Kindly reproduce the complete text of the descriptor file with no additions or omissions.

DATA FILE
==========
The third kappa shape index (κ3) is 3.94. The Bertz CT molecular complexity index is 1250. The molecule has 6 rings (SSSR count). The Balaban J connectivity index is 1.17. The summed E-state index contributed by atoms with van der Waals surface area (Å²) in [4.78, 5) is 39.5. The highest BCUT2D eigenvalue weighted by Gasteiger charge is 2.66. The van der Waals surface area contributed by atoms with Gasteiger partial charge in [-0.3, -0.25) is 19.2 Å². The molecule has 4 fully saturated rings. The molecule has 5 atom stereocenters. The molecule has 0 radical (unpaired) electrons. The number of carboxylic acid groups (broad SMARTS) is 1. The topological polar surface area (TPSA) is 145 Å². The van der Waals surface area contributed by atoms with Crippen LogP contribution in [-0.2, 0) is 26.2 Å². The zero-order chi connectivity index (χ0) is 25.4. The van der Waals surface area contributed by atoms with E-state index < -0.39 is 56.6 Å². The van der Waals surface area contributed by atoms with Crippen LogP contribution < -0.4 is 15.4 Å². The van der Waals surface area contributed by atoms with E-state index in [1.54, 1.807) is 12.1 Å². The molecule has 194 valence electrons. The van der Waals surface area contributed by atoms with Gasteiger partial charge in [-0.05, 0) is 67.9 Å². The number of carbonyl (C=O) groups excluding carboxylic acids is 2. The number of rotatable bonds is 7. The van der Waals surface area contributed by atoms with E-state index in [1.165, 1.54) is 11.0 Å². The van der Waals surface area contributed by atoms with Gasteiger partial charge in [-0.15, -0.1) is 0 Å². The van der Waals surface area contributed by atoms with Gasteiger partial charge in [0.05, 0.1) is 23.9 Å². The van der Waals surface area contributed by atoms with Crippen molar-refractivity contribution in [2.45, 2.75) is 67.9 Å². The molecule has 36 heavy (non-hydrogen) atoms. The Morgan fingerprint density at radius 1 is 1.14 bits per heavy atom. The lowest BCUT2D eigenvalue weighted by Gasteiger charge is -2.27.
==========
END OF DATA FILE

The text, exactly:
The third kappa shape index (κ3) is 3.94. The Bertz CT molecular complexity index is 1250. The molecule has 6 rings (SSSR count). The Balaban J connectivity index is 1.17. The summed E-state index contributed by atoms with van der Waals surface area (Å²) in [4.78, 5) is 39.5. The highest BCUT2D eigenvalue weighted by Gasteiger charge is 2.66. The van der Waals surface area contributed by atoms with Gasteiger partial charge in [-0.3, -0.25) is 19.2 Å². The molecule has 4 fully saturated rings. The molecule has 5 atom stereocenters. The molecule has 0 radical (unpaired) electrons. The number of carboxylic acid groups (broad SMARTS) is 1. The topological polar surface area (TPSA) is 145 Å². The van der Waals surface area contributed by atoms with Crippen LogP contribution in [-0.2, 0) is 26.2 Å². The zero-order chi connectivity index (χ0) is 25.4. The van der Waals surface area contributed by atoms with E-state index < -0.39 is 56.6 Å². The van der Waals surface area contributed by atoms with Crippen LogP contribution < -0.4 is 15.4 Å². The van der Waals surface area contributed by atoms with E-state index in [1.54, 1.807) is 12.1 Å². The molecule has 194 valence electrons. The van der Waals surface area contributed by atoms with Gasteiger partial charge in [-0.05, 0) is 67.9 Å². The number of carbonyl (C=O) groups excluding carboxylic acids is 2. The number of rotatable bonds is 7. The van der Waals surface area contributed by atoms with E-state index in [1.165, 1.54) is 11.0 Å². The van der Waals surface area contributed by atoms with Gasteiger partial charge in [-0.15, -0.1) is 0 Å². The van der Waals surface area contributed by atoms with Gasteiger partial charge in [0.05, 0.1) is 23.9 Å². The van der Waals surface area contributed by atoms with Crippen molar-refractivity contribution in [2.45, 2.75) is 67.9 Å². The molecule has 36 heavy (non-hydrogen) atoms. The Morgan fingerprint density at radius 1 is 1.14 bits per heavy atom. The lowest BCUT2D eigenvalue weighted by Gasteiger charge is -2.27.